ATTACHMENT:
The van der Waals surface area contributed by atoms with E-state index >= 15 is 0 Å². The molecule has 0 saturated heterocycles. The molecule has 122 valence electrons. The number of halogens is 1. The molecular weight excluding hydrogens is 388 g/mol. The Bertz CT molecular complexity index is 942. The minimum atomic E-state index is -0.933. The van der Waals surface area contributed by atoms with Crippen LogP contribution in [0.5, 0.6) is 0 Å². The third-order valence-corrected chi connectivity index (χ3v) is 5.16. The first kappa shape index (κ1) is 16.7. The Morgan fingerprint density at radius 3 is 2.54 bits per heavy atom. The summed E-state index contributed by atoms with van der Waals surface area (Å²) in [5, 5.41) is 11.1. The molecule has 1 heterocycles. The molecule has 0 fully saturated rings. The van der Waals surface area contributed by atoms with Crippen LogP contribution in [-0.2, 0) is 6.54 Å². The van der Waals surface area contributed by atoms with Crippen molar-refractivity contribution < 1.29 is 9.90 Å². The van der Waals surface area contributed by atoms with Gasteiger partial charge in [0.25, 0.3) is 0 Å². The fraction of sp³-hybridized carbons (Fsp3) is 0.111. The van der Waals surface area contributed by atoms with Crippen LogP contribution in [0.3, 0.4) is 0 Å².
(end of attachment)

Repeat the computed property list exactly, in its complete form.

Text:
The van der Waals surface area contributed by atoms with E-state index >= 15 is 0 Å². The molecule has 0 saturated heterocycles. The molecule has 122 valence electrons. The number of halogens is 1. The molecular weight excluding hydrogens is 388 g/mol. The Bertz CT molecular complexity index is 942. The minimum atomic E-state index is -0.933. The van der Waals surface area contributed by atoms with Crippen LogP contribution in [0.5, 0.6) is 0 Å². The third-order valence-corrected chi connectivity index (χ3v) is 5.16. The first kappa shape index (κ1) is 16.7. The Morgan fingerprint density at radius 3 is 2.54 bits per heavy atom. The summed E-state index contributed by atoms with van der Waals surface area (Å²) in [5, 5.41) is 11.1. The molecule has 1 heterocycles. The molecule has 0 fully saturated rings. The van der Waals surface area contributed by atoms with Crippen LogP contribution in [-0.2, 0) is 6.54 Å². The van der Waals surface area contributed by atoms with Crippen molar-refractivity contribution < 1.29 is 9.90 Å². The van der Waals surface area contributed by atoms with Gasteiger partial charge in [0.25, 0.3) is 0 Å². The fraction of sp³-hybridized carbons (Fsp3) is 0.111. The van der Waals surface area contributed by atoms with Crippen LogP contribution in [0.3, 0.4) is 0 Å².